Skip to content
THEY say ghosts walk the streets of this dusty desert town. It's easy to understand why.
With a name like Tombstone and a frenzied history of bloodshed, this outpost near the southwestern edge of the United States has a reputation that's
well, haunted. And it doesn't help to see a dozen gunslingers die each day in the town's sandy red dirt.
The fights are staged, but Tombstone's checkered past is real, I learned when I spent a few days here earlier this month searching for ghosts. Tombstone, which advertises itself as "The Town Too Tough to Die," surprised me. So did the spirits of its past.
Nearly half a million people — many of them European — make their way to this wind-swept corner of the Sonoran Desert each year, jogging 60 miles southeast from Tucson to relive the bittersweet pleasures of the frontier West. They find a three-block Old Town, where saloons outnumber restaurants, stagecoaches still rumble down the street, and locals often wear six-guns along with their Stetsons, kerchiefs and rawhide boots.
"It's amazing how many people here never grew past the age of 10 or 11," said local historian Hollis Cook. "They just keep on playing cowboy."
But in this town of Old West legend and fantasy, that's considered a plus.
Tombstone owes its notoriety to the media, particularly Hollywood, which immortalized it in more than a dozen sagebrush sagas, including the bloody 1993 film "Tombstone," starring Kurt Russell and Val Kilmer. Ronald Reagan, Burt Lancaster and Henry Fonda were among other actors who brought fame to the streets of Tombstone.
The cinematic tales are based on the exploits of Wyatt Earp, who, with brothers Virgil and Morgan and comrade Doc Holliday, made history in the gunfight at the O.K. Corral on Oct. 26, 1881. When the 30-second fight was over, three of their adversaries — Frank and Tom McLaury and Billy Clanton — lay dead. Tombstone residents call it the most famous shootout in history.
Although the gunfight has garnered all the attention, it is only one of many deadly encounters that took place in a town where lawlessness often was the rule rather than the exception.
And modern Tombstone, which owes its livelihood to tourism, makes sure visitors take notice: Stroll through the Boothill Cemetery, where graves are marked with legends such as: "Margarita, Stabbed by Gold Dollar" and "Here lies Lester Moore, four slugs from a 44. No Les, No More." Or walk down Allen Street, where signs point out murder locations: "Curly Bill Brocius killed Marshal Fred White here on Oct. 28, 1880."
Given that so many of Tombstone's inhabitants have met a violent end, it's not surprising that shadowy tales of apparitions and phantoms swirl on the desert wind.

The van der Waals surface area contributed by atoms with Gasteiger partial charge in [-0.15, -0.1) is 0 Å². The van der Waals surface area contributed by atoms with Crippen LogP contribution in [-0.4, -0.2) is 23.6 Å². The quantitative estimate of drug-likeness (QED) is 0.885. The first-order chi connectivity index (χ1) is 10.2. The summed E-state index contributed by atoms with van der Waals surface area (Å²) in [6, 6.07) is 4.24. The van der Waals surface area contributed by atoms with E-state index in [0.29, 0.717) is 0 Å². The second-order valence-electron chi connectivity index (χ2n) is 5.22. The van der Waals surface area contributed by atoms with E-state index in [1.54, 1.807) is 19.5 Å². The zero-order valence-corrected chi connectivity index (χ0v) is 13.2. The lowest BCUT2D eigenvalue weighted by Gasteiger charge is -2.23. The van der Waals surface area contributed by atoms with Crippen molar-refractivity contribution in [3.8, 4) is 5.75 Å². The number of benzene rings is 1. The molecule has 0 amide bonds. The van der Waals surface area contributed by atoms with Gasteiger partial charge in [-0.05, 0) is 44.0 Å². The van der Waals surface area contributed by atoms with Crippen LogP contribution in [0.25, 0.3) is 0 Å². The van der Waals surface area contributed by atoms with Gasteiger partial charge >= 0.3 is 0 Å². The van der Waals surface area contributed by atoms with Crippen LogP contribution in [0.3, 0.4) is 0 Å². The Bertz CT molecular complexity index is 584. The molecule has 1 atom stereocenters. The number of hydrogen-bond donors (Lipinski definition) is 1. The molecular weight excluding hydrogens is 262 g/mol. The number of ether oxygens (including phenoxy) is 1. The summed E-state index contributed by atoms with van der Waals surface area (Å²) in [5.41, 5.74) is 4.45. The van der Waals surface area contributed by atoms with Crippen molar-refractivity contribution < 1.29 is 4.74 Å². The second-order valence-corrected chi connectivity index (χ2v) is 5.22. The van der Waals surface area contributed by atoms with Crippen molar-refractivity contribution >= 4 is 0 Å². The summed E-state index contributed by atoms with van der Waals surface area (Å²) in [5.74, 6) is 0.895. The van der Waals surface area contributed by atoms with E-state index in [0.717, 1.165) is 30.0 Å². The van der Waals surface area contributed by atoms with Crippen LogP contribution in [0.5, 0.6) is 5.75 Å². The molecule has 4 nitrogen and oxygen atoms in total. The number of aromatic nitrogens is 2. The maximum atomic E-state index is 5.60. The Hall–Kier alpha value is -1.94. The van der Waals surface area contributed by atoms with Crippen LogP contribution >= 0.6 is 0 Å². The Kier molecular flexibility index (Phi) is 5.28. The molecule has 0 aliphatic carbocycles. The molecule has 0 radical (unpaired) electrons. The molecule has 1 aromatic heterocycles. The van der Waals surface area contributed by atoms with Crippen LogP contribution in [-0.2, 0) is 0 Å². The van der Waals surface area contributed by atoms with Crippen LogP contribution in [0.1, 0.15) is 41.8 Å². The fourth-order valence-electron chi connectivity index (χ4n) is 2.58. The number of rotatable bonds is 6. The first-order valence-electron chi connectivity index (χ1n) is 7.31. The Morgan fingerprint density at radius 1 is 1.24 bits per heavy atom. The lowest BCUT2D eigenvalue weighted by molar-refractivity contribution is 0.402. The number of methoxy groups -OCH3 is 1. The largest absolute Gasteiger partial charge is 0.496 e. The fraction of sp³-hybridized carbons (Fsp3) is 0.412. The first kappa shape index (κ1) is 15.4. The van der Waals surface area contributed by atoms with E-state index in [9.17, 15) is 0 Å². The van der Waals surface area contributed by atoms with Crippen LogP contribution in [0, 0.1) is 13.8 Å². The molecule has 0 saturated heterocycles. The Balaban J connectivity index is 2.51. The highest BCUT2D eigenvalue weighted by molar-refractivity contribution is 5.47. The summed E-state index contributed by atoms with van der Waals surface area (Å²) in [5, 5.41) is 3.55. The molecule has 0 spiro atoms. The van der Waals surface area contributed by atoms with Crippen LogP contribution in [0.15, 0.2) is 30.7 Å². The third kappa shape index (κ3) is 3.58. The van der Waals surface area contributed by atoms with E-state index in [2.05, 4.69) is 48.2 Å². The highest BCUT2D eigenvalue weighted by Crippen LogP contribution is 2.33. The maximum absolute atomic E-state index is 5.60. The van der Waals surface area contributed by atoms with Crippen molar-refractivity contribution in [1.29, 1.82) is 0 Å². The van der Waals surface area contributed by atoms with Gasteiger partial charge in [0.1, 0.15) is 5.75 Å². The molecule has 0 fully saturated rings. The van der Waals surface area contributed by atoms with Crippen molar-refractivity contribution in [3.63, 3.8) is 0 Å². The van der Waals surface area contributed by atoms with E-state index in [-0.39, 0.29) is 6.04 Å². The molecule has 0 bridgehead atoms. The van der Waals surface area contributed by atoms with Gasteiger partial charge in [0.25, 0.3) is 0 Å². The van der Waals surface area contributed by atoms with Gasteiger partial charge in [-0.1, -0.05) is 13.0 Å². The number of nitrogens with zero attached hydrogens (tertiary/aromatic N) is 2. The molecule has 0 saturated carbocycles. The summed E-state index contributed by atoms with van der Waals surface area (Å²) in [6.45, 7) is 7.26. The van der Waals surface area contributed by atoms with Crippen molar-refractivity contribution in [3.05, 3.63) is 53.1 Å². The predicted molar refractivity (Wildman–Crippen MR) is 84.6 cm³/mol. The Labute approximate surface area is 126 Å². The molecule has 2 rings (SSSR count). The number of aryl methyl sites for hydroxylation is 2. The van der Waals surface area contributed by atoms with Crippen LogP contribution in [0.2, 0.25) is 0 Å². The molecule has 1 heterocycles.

"A lot of people came to live here 100 years ago and never left," said Bill Huntley, chuckling. "They're all still here, no doubt about it." Huntley, who has lived in Tombstone for 64 years, owns the Bird Cage Theatre, one of the few remaining original buildings in town. Some say the spirits of its bawdy past still celebrate there.
A parapsychology team from Duke University in Durham, N.C., studied Tombstone's haunted sites nearly half a century ago, Huntley said. Others have conducted paranormal studies since, including the History Channel, which recently released a DVD called "Haunted Tombstone."
NOT everyone believes the stories. Historian Cook, for one, thinks they're nonsense: "I never saw anything that would make me believe in ghosts."
Unlike Cook, I do believe in them. Well, maybe I believe in them. At least, I have no reason to disbelieve. I've always thought about them the same way I think about Bora-Bora: I don't have go there to believe it exists. But it's much more interesting to see it for myself.
So why not try to meet a ghost or two, as long as I was going to Tombstone? It seemed as good a place as any for a close encounter with a spirit.
I thought about the prospect as I drove south from Tucson, through ranchland, farmland and sagebrush. The trip should have taken an hour, but for me it was two: I spent an extra hour with my motor idling while I waited for construction delays to clear on Arizona 80.
I thought about it when I went to the motel where I had a reservation. But there was a mix-up, and no room was available for me after all. I thought about it when I tried to rendezvous with a Times photographer and found that my cellphone, which works all over the world, wouldn't work in Tombstone.
And I thought about it when I took a seat at the daily reenactment of the shootout at the O.K. Corral and a cloudburst struck.
Perhaps the local specters didn't share my eagerness to get acquainted.
"Things like that always happen in Tombstone," I was told by frequent visitor Ellen Bilbrey of Phoenix.
So, for the moment, I put aside my plan to meet a ghost and concentrated on the town instead.
Carved out of Apache land, Tombstone began as a silver-mining strike in 1877. It was named by prospector Ed Schieffelin, whose friends had warned him that the only thing he'd find in the region was his own tombstone; he had the last laugh when he found silver. By 1879, when the town was incorporated, miners, merchants, gamblers, prostitutes and pistol-packing cowboys had followed him.
"It was the last major mining camp in the Lower 48," said Don Taylor, another local historian. For many, "it was their last chance to strike it rich quick."
The town mushroomed, burned, was rebuilt, burned and was rebuilt again. During its rooting-tooting heyday in the 1880s, it was one of the largest cities west of the Mississippi, Taylor said.
At one time, Tombstone was 10 blocks square; now three tidy blocks of Allen Street remain as the heart of Old Town. The street has been closed to traffic — which once created a logjam — and the cracked asphalt covered with packed sand for a more authentic look.
Most tourists pop in for the day, swelling foot traffic on Allen Street's wide plank boardwalk and jamming into the O.K. Corral at 2 p.m. for a reenactment of the famous gunfight. At other times, visitors must settle for mechanized gunfighters or catch one of six other gun battles staged in town throughout the day.
There's a well-maintained courthouse, now a state historic park, where hangings once took place, and small museums, gift shops, gun shops, costume and hat shops, many of which have lower prices than in Tucson. Cowboys and cowgirls are everywhere. There's even a local dog — a black cocker spaniel named Ms. Lily — that greets tourists in a pint-size cowboy hat to raise funds for a nearby animal shelter.
And, of course, there are plenty of places to slake a thirst. I wandered down Allen Street, stopping in at Big Nose Kate's Saloon, the Crystal Palace Saloon and, finally, the Dragoon Saloon, where I ran into Mayor Andree DeJournett, who owns the friendly bar.
The mayor, a fast-talking former Michigan resident who has lived in Tombstone for three years, has big plans for his adopted town. "Curb appeal," he said. "It just needs more curb appeal."
DeJournett, 45, likes to talk about his vision for Tombstone. "This place is alive and vigorous, but it's not easy juggling a town that's alive with a town that's history. It needs to improve its image."